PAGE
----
"The automated rock counters map the shape of the shadows and from knowing where the sun is, they can compute the rock height and width, but they need very intense validation," said Arvidson. ""Tab was the point contact for all of that. We’ve cross-calibrated against the automated counts because the hand-derived ones are considered anchors. It’s still the case that a human can do a better job with fewer errors as long as the person is not fatigued."
Heet’s work has led to the discovery of several potential landing sites with at least ten times fewer rocks than the original Region B, including one desirable location about 50 kilometers wide and 250 meters deep, that Arvidson and the group call Green Valley.
In addition to leading the effort to finding good landing sites for the Phoenix Mission, Arvidson is co-investigator of the robotic arm team and leads the archiving of data from that mission, as in past missions. He’ll oversee the gathering of soil and water-ice samples and the function of the robotic arm camera, which will take images of soil, water-ice and trench walls. He’ll lead the efforts focused on interpreting the mineralogy and geomorphology of this part of Mars.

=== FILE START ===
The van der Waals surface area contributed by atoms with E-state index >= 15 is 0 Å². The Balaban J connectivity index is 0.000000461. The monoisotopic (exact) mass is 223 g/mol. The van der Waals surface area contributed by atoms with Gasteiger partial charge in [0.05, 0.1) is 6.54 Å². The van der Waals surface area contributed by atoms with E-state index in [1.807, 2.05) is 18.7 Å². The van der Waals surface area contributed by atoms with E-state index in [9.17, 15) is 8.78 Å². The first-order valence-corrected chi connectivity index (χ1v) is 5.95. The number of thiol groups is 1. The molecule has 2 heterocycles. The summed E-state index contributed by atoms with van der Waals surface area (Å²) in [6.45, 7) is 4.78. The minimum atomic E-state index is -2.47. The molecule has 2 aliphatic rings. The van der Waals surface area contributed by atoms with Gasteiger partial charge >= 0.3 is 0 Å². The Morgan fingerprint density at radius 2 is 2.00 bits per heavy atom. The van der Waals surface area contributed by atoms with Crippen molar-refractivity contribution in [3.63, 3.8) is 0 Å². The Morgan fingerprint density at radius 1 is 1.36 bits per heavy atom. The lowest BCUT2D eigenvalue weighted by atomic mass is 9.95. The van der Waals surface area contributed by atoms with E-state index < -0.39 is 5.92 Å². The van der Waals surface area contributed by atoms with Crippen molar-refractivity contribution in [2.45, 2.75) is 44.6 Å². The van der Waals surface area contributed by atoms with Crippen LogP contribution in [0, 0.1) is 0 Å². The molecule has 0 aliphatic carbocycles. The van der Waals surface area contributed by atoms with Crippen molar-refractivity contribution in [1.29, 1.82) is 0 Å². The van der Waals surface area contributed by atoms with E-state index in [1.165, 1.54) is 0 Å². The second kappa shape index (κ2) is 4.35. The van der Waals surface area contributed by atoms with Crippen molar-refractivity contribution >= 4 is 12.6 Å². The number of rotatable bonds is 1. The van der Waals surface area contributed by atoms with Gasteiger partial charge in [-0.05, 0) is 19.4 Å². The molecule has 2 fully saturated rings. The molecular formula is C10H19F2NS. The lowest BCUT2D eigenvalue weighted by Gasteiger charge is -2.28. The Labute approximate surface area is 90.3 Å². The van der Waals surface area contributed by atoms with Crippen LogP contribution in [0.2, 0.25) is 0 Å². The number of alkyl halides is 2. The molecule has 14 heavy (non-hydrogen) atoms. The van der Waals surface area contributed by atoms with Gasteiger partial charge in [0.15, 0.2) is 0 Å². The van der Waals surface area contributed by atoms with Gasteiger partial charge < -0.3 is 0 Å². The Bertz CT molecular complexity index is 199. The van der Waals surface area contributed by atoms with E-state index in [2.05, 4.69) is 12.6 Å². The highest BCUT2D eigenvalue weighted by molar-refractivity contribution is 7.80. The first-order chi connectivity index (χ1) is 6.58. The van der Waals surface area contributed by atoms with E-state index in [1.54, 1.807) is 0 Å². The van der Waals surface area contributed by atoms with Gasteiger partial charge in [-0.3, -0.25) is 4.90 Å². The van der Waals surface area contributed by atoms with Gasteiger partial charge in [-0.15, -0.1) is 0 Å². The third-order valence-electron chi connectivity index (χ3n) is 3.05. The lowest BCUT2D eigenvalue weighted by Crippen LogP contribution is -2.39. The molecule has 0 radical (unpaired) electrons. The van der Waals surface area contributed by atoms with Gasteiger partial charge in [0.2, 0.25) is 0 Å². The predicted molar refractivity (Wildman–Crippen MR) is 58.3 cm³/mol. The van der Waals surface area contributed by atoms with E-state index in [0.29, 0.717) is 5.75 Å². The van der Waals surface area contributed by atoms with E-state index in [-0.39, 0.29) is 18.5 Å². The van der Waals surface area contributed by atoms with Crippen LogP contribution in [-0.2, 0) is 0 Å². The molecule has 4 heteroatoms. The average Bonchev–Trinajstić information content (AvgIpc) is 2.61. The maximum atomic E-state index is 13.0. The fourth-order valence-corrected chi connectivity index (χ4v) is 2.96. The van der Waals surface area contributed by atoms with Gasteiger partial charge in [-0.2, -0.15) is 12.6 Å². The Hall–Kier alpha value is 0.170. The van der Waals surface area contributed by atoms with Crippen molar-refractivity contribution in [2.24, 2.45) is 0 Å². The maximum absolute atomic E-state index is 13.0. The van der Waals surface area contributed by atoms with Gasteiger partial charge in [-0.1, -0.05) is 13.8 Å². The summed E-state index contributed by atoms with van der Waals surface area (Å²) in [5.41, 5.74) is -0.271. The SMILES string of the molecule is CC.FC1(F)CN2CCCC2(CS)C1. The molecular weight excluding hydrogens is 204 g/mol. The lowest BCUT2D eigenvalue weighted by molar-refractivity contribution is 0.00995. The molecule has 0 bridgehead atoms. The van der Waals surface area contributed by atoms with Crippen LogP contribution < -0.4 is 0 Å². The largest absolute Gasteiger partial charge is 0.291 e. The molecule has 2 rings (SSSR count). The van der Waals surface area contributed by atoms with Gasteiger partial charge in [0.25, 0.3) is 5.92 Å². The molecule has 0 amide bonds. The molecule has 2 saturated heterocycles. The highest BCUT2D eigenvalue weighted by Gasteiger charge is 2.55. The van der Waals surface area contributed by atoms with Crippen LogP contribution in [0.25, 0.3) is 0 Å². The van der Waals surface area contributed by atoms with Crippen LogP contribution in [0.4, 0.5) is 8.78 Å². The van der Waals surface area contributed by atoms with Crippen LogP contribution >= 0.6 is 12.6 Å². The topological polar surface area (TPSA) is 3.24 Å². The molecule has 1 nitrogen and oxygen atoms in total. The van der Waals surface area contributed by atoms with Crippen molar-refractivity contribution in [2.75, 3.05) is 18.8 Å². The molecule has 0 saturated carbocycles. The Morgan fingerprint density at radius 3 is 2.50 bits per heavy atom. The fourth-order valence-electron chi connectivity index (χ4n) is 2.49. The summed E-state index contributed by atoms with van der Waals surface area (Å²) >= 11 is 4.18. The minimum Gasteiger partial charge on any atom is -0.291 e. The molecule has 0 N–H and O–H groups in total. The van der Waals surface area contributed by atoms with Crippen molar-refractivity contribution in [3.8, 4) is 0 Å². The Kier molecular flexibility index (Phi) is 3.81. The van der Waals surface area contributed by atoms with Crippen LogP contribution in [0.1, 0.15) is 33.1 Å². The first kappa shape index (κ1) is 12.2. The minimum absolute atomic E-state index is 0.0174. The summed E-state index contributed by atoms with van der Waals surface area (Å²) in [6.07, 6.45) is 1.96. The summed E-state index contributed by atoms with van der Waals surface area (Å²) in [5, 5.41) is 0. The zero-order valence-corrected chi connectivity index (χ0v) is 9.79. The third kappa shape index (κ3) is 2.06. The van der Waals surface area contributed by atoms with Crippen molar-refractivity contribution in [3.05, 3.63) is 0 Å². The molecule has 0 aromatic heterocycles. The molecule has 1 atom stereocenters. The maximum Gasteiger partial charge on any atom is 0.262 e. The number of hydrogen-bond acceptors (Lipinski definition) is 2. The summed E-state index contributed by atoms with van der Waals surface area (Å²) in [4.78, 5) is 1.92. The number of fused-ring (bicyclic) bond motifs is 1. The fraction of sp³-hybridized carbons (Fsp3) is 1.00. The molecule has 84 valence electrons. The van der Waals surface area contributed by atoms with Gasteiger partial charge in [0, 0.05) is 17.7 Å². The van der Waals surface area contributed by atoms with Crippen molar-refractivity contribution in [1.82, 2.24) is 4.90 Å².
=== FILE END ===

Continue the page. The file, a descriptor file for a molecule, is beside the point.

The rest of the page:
Arvidson said that, as data come in from the mission, Heet will be at the JPL, just as former Rhodes scholar Bethany Ehlmann, now pursuing a Ph.D. at Brown University, was for the Mars Exploration Rover mission, gathering and interpreting data. After all of her dedicated, painstaking work, Heet often thinks of the mission and the thrill of the Phoenix launch and landing.
"I will certainly be excited when Phoenix launches, and I will also probably feel a little bit of pride knowing that I helped make the launch possible," Heet said." I suspect I’ll be slightly nervous when Phoenix is landing, wondering if I did something wrong and am going to be responsible for making Phoenix crash in a field of huge boulders. Once the lander is on the surface it will be interesting to find out just how accurate all of our predictions were.
"I’m looking forward to it all."